Who cares what Foxconn does? Not Americans.

I had to pause the podcast less than a minute in to unlock my phone. Normally I would be doing this to check a text message or read an email, but this time it was to have a conversation with Siri. I almost never use Siri but I really wanted to know what her response would be to a question about Foxconn. As it turns out, the people have Apple have also listened to this podcast. She now only responds, “Like it says on the box…I was designed by Apple in California.” I had never thought about asking Siri a question about this, which shows how little the typical American thinks about the source of their goods.

It seems that there is a new story about the horrible working conditions in China coming out every day. However, I have yet to see any real changes happen. We are so comfortable using the products that Chinese sweatshops produce that we tend to quickly forget all of these stories. To think that there was a phone with pictures from inside a Foxconn factory that showed the working conditions and it did not make the front page of any American newspaper is amazing. While we ignore the horrible working conditions that produce all of our “crap”, as Mike Daisey calls it, we also complain about American jobs being outsourced to China. How can we complain about losing jobs when nobody wants to sacrifice a few extra dollars to pay for United States manufacturing costs? We have allowed ourselves to become completely addicted to Apple products and yet we are not willing to suffer the consequences.

Anyone who reads a newspaper or any online media has heard a story about Foxconn. The horrible working conditions, excessive hours, minimal pay, cramped bedrooms, and even suicide nets are all regular news stories. However it seems that the consumers of Apple products do not actually care. I am currently writing this on a Macbook, just like nearly every other post on this blog. I also use an iPhone (and have had about five others) and an iPad on a daily basis. So am I part of this problem? Absolutely, but I don’t see a future where this changes. Apple products are so ingrained in American consumer culture that I don’t think this will ever change. Apple advertises so effectively and so often that the idea of owning an iPhone is completely stuck in the head of every American. The only people who can truly fix this problem are the decision makers at Apple. Realistically, will this ever happen? Given the continual increase in stock price, I seriously doubt it.

5 thoughts on “Who cares what Foxconn does? Not Americans.”

  1. Apple really is ingrained into our consumer world because of their elegant, superior products. I think it is less of Apple’s responsibility to change their manufacturing process and overall business strategy. I think the problem lies with manufacturing companies overseas. Maybe it is Apple’s responsibility to have more rigorous standards, but I think some of the blame lies on the Chinese government.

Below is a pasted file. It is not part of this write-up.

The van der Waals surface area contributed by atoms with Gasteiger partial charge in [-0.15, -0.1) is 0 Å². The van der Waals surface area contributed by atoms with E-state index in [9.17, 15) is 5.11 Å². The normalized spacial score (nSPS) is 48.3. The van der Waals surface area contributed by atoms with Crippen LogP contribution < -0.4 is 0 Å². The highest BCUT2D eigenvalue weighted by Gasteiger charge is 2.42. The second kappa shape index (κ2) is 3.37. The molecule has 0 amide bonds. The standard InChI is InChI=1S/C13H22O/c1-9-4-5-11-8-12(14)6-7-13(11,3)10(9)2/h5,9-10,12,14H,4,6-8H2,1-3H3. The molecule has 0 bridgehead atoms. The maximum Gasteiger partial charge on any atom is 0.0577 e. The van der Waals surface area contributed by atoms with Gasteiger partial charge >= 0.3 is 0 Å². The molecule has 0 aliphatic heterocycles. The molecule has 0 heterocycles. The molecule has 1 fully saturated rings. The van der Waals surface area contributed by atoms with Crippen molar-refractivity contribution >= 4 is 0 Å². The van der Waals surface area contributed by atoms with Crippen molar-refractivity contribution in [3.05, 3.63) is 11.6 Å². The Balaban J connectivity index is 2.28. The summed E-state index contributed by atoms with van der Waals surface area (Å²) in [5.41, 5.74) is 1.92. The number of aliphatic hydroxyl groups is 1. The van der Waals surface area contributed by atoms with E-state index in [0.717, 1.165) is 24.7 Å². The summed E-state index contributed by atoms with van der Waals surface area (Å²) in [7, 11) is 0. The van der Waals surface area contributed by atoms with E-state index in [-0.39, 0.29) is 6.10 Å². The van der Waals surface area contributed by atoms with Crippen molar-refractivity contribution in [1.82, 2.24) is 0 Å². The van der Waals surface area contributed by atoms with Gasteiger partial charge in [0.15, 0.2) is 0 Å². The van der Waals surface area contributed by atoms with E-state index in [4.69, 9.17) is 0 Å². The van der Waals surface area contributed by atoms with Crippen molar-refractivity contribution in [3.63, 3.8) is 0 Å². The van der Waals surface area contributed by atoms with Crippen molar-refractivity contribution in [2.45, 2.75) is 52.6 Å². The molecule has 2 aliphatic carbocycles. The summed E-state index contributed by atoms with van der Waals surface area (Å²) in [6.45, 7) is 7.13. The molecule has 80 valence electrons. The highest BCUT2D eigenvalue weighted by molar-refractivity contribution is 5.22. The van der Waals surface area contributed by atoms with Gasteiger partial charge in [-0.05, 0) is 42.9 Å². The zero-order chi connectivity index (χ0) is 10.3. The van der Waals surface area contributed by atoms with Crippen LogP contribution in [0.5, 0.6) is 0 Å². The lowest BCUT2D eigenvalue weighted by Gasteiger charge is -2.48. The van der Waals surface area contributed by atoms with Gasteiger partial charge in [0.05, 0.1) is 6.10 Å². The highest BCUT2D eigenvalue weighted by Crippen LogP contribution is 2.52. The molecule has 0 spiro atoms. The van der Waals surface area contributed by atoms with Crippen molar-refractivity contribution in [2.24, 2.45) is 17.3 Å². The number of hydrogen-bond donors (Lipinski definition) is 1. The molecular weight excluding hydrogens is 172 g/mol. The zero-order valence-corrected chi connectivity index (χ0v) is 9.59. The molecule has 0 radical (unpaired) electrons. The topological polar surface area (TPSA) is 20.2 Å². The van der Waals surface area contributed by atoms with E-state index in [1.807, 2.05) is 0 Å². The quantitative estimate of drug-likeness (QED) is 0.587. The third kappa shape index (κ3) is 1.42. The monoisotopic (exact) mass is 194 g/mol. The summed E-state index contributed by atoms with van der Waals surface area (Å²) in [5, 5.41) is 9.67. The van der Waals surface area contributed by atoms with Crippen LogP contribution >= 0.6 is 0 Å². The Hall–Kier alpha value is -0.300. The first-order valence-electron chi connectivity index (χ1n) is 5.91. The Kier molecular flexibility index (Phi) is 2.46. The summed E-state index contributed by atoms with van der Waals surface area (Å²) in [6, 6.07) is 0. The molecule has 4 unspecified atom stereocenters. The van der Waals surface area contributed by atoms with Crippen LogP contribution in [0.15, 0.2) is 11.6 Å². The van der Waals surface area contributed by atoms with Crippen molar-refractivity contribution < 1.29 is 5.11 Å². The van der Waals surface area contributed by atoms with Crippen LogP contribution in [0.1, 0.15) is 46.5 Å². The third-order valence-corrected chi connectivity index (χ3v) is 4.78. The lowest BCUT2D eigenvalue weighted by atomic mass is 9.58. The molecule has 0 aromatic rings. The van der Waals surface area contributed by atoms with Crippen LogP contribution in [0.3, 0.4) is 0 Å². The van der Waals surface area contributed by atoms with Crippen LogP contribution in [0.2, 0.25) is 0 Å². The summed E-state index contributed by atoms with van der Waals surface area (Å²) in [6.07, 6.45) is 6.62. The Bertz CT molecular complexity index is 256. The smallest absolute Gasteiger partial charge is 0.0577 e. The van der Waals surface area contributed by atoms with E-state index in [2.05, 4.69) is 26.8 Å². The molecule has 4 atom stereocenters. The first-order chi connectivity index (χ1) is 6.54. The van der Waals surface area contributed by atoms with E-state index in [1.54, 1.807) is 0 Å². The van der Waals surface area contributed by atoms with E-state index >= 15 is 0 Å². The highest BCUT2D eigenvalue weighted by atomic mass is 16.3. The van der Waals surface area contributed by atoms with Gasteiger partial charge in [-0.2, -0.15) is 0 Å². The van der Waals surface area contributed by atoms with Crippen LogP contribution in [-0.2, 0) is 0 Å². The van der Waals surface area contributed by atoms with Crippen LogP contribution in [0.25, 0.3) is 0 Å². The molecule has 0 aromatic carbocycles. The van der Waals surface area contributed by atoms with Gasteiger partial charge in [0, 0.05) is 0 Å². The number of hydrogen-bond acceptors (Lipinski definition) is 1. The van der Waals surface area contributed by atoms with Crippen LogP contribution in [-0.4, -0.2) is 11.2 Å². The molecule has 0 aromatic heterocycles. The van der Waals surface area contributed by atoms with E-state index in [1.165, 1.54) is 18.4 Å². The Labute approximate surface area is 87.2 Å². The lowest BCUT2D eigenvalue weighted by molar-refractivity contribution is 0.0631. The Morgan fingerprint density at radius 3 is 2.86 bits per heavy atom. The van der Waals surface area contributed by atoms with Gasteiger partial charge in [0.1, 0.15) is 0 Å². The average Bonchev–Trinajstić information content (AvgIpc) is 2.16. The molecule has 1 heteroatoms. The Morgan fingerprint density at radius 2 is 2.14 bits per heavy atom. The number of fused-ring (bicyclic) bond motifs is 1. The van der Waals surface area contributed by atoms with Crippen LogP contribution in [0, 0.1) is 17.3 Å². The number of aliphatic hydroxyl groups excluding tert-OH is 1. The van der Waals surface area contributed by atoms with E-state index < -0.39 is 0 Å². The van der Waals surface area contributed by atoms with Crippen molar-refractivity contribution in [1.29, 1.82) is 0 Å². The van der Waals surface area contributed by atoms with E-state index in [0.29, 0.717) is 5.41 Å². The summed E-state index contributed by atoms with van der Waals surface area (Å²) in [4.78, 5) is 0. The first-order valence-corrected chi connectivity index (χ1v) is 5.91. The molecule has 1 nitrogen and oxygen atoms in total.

2. I like how you point out that there is so much “talk” about big issues like poor working conditions, but no real activity for change. Then again, since it is such a massive issue, what would really be the best way to fix it? It’s easy to talk about improvement, but it’s an entirely different story to get millions of people to change their daily lives.


  3. Apple is certainly very ingrained in our society today. However, I would argue that the majority of this integration has only really happened over the last 10 years. In the next 10 years do you see Americans becoming more or less dependent on Apple products? Could another tech company with a more sustainable business model overthrow Apple?


  4. Apple products have become a part of our lives that will be incredibly challenging to give up. I don’t think I will ever own another phone besides an iPhone, and really enjoy using it. I think the real question we must ask is what price are we as consumers willing to pay to have products made in better working conditions? As that price increases dramatically, will it change our view on cheap labor?


  5. very cool that you so moved by Daisey’s conversation with siri that you wanted to find out for yourself if anything had changed since the release of this podcast. Alas… much like working conditions in China, not much has changed, and siri remains secretive (Apple being secretive!) about her origins.


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